Immunostaining of C. elegans at different developmental stages with the Ce-lamin antibodies showed that Ce-lamin is predominantly localized to the nuclear periphery (Figure (Figure2).2). Additional confocal microscopy analysis revealed subregions of the nuclear envelope with a higher intensity staining (our unpublished results). Such subregions of intense staining are characteristic of lamin staining in other metazoans (Paddy et al., 1990 ) (Figure (Figure2).2). The localization of Ce-lamin to the nuclear periphery, its pattern in the nuclear periphery, and its sequence homology to other known type-B lamins, all suggest that lmn-1 is the unique type-B lamin ortholog in C. elegans.
Antibodies to Ce-lamin stained the nuclear envelope at all developmental stages and in essentially every region where the Ce-lamin antibodies penetrated, including embryos, all larval stages, and adults (Figure (Figure2a-d,g).2a-d,g). Nuclear envelope staining of Ce-lamin was also detected in all cells in the gonad (Figure (Figure2g),2g), with one exception: antibody staining was not detected in cells undergoing spermiogenesis that had condensed chromatin (Figure (Figure22e-f).
Transgenic lines expressing the GFP fused to Ce-lamin (Ce-lamin-GFP) were prepared in order to study the spatial and developmental distribution of Ce-lamin in living cells. With the exception of mature sperm, Ce-lamin-GFP fusion protein was localized to the nuclear periphery of all cells throughout the development of the nematode (Figure (Figure2h-i).2h-i). The Ce-lamin-GFP expression in these lines reproduced the antibody staining pattern of the native protein, including the presence of subregions in the nuclear envelope with higher fluorescence intensity (Figure (Figure3,3, bottom panel).
Intranuclear presence of Ce-lamin was also observed in most embryonic nuclei and in a fraction of nuclei in adult tissues, including the distal tip cell in the gonad (Figure (Figure2g).2g). In order to verify that the internal lamin staining was specific, embryonic and adult tissues were stained with both Ce-lamin antibodies and monoclonal antibody mAb414 (Davis and Blobel, 1987 ), which recognizes the nuclear pores in many eukaryotes, including C. elegans (Pitt et al., 2000 ). As expected, both MAb414 and Ce-lamin brightly stained the nuclear envelope. However, only Ce-lamin showed intranuclear location (top panels in Figure Figure3),3), while MAb414 gave a higher cytoplasmic background, as described (Pitt et al., 2000 ). The internal staining disappeared as well as the nuclear envelope staining in lmn-1(RNAi) embryos (Figure (Figure33).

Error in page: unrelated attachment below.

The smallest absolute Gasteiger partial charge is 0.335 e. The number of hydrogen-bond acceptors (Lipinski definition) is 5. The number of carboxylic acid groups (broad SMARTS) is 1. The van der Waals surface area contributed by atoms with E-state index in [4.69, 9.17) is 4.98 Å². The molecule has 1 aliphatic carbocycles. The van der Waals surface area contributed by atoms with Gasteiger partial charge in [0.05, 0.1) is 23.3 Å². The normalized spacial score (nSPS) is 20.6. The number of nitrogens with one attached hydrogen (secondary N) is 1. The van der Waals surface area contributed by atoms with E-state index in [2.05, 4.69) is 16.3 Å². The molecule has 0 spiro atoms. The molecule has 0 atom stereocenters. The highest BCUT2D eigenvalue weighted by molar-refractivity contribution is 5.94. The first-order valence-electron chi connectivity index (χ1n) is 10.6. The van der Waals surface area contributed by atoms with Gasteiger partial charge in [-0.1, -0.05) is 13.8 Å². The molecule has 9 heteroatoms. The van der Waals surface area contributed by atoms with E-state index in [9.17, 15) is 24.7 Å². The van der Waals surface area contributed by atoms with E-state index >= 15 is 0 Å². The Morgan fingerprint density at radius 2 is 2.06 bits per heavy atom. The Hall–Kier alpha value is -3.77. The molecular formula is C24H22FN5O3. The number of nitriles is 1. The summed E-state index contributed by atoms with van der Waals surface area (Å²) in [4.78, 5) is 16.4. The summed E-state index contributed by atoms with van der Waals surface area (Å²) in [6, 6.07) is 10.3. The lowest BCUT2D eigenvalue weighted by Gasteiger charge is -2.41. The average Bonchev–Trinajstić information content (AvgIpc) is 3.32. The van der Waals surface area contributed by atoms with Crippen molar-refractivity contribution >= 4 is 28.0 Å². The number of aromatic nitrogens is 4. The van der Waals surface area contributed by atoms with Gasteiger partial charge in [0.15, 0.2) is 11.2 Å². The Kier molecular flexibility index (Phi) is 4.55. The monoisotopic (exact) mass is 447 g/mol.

To further verify the presence of Ce-lamin in the nuclear interior, the spatial distribution of the GFP-Ce-lamin fusion protein was analyzed by confocal microscopy in vivo in line A12, which expresses the lowest levels of Ce-lamin-GFP fusion (Figure (Figure1B).1B). Consistent with the antibody staining, a subset of cells showed GFP-Ce-lamin protein in the nuclear interior, in addition to the nuclear envelope (bottom panels in Figure Figure3).3). The intranuclear staining was not uniform and was always weaker than that seen on the nuclear envelope.
To understand the function of Ce-lamin in vivo, RNA interference experiments (RNAi) aimed at inhibiting lmn-1 expression, were performed by injecting lmn-1 dsRNA into the gonads of adult hermaphrodites. Equivalent results were obtained with three different dsRNA constructs (Figure (Figure1A),1A), injected at several different concentrations (0.1 to 1.0 μg/μl).
RNAi effects are most potent in a time window of 18 to 36 h after injection. All embryos laid during this time window arrested during development, indicating lamin is required for embryonic viability. We use the nomenclature the lmn-1 (RNAi) to describe the F1 progeny of hermaphrodites injected with dsRNA of lmn-1.
To monitor the extent of residual Ce-lamin expression in the lmn-1 (RNAi) embryos, embryos were stained at different stages with lamin antibodies. There was some variability between lmn-1 (RNAi) embryos and between regions in the same embryo (our unpublished results). However, quantitative fluorescence analysis carried out as described in Materials and Methods revealed a decrease of >60-fold in intensity of Ce-lamin staining in the lmn-1 (RNAi) embryos (Figure (Figure4a,b). 4a,b).
The intensity of the residual Ce-lamin staining in lmn-1(RNAi) embryos decreased as the embryos continued to develop; Ce-lamin was not detectable upon developmental arrest. A dramatic reduction in Ce-lamin staining in lmn-1(RNAi) embryo was also detected in the nuclear interior (Figure (Figure3,3, middle panels), proving further evidence for the presence of Ce-lamin inside the nucleus.
Although some lmn-1(RNAi) embryos arrested with <100 nuclei, DIC microscopy revealed that most lmn-1(RNAi) embryos were able to form several hundred nuclei before arrest (Figure (Figure4c,d).4c,d). All lmn-1(RNAi) embryos were abnormal and contained nuclei that varied in size (Figure (Figure4d).4d). Further incubation of the lmn-1 (RNAi) embryos caused them to degrade and to form regions in the embryos that were devoid of nuclei (our unpublished results). The reduced lmn-1 activity and embryonic arrest in the lmn-1 (RNAi) embryos indicated that lamins are an essential component of the nuclear envelope.